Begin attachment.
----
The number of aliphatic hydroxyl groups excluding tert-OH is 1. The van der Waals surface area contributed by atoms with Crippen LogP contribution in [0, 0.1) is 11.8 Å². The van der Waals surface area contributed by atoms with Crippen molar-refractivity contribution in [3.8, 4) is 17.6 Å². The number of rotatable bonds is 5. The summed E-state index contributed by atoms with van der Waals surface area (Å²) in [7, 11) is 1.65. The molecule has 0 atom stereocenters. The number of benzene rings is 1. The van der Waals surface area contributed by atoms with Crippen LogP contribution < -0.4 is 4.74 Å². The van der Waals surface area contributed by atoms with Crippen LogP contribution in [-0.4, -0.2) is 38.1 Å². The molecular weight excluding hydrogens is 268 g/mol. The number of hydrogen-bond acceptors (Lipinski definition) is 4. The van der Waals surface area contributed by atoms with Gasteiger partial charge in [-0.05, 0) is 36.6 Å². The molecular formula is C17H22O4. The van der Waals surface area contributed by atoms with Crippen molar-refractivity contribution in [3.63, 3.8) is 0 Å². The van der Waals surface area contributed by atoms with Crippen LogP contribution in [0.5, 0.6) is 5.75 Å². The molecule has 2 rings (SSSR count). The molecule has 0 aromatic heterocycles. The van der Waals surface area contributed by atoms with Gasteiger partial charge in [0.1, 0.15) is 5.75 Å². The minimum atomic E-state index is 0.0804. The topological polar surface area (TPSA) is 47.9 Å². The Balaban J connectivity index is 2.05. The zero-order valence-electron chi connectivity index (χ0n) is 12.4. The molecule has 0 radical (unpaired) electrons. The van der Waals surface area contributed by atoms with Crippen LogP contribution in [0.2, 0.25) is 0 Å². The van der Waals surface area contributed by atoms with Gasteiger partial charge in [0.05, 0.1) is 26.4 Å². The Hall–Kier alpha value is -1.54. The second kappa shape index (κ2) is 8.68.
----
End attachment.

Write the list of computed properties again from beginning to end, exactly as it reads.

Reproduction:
The number of aliphatic hydroxyl groups excluding tert-OH is 1. The van der Waals surface area contributed by atoms with Crippen LogP contribution in [0, 0.1) is 11.8 Å². The van der Waals surface area contributed by atoms with Crippen molar-refractivity contribution in [3.8, 4) is 17.6 Å². The number of rotatable bonds is 5. The summed E-state index contributed by atoms with van der Waals surface area (Å²) in [7, 11) is 1.65. The molecule has 0 atom stereocenters. The number of benzene rings is 1. The van der Waals surface area contributed by atoms with Crippen LogP contribution < -0.4 is 4.74 Å². The van der Waals surface area contributed by atoms with Crippen LogP contribution in [-0.4, -0.2) is 38.1 Å². The molecular weight excluding hydrogens is 268 g/mol. The number of hydrogen-bond acceptors (Lipinski definition) is 4. The van der Waals surface area contributed by atoms with Gasteiger partial charge in [-0.05, 0) is 36.6 Å². The molecular formula is C17H22O4. The van der Waals surface area contributed by atoms with Crippen molar-refractivity contribution in [3.63, 3.8) is 0 Å². The van der Waals surface area contributed by atoms with Crippen LogP contribution in [0.5, 0.6) is 5.75 Å². The molecule has 2 rings (SSSR count). The molecule has 0 aromatic heterocycles. The van der Waals surface area contributed by atoms with Gasteiger partial charge in [0.1, 0.15) is 5.75 Å². The minimum atomic E-state index is 0.0804. The topological polar surface area (TPSA) is 47.9 Å². The Balaban J connectivity index is 2.05. The zero-order valence-electron chi connectivity index (χ0n) is 12.4. The molecule has 0 radical (unpaired) electrons. The van der Waals surface area contributed by atoms with Crippen LogP contribution in [0.2, 0.25) is 0 Å². The van der Waals surface area contributed by atoms with Gasteiger partial charge in [0.05, 0.1) is 26.4 Å². The Hall–Kier alpha value is -1.54. The second kappa shape index (κ2) is 8.68.